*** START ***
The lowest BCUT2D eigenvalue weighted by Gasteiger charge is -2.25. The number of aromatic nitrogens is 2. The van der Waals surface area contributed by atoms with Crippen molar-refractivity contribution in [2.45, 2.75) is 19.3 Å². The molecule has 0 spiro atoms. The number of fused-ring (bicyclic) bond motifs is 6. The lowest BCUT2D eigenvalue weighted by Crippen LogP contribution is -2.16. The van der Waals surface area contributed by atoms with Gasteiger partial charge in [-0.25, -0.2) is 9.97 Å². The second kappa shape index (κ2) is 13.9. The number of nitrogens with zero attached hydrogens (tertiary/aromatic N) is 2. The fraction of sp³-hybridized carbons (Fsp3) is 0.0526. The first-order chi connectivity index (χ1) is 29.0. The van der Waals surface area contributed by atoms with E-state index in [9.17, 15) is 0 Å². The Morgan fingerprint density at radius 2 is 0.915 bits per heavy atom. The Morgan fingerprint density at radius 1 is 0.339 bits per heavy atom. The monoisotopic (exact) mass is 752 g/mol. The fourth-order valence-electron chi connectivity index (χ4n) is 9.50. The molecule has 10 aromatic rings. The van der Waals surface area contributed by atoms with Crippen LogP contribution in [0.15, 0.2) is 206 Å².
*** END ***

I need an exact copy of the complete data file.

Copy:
The lowest BCUT2D eigenvalue weighted by Gasteiger charge is -2.25. The number of aromatic nitrogens is 2. The van der Waals surface area contributed by atoms with Crippen molar-refractivity contribution in [2.45, 2.75) is 19.3 Å². The molecule has 0 spiro atoms. The number of fused-ring (bicyclic) bond motifs is 6. The lowest BCUT2D eigenvalue weighted by Crippen LogP contribution is -2.16. The van der Waals surface area contributed by atoms with Gasteiger partial charge in [-0.25, -0.2) is 9.97 Å². The second kappa shape index (κ2) is 13.9. The number of nitrogens with zero attached hydrogens (tertiary/aromatic N) is 2. The fraction of sp³-hybridized carbons (Fsp3) is 0.0526. The first-order chi connectivity index (χ1) is 29.0. The van der Waals surface area contributed by atoms with E-state index in [9.17, 15) is 0 Å². The Morgan fingerprint density at radius 2 is 0.915 bits per heavy atom. The Morgan fingerprint density at radius 1 is 0.339 bits per heavy atom. The monoisotopic (exact) mass is 752 g/mol. The fourth-order valence-electron chi connectivity index (χ4n) is 9.50. The molecule has 10 aromatic rings. The van der Waals surface area contributed by atoms with Crippen LogP contribution in [0.15, 0.2) is 206 Å².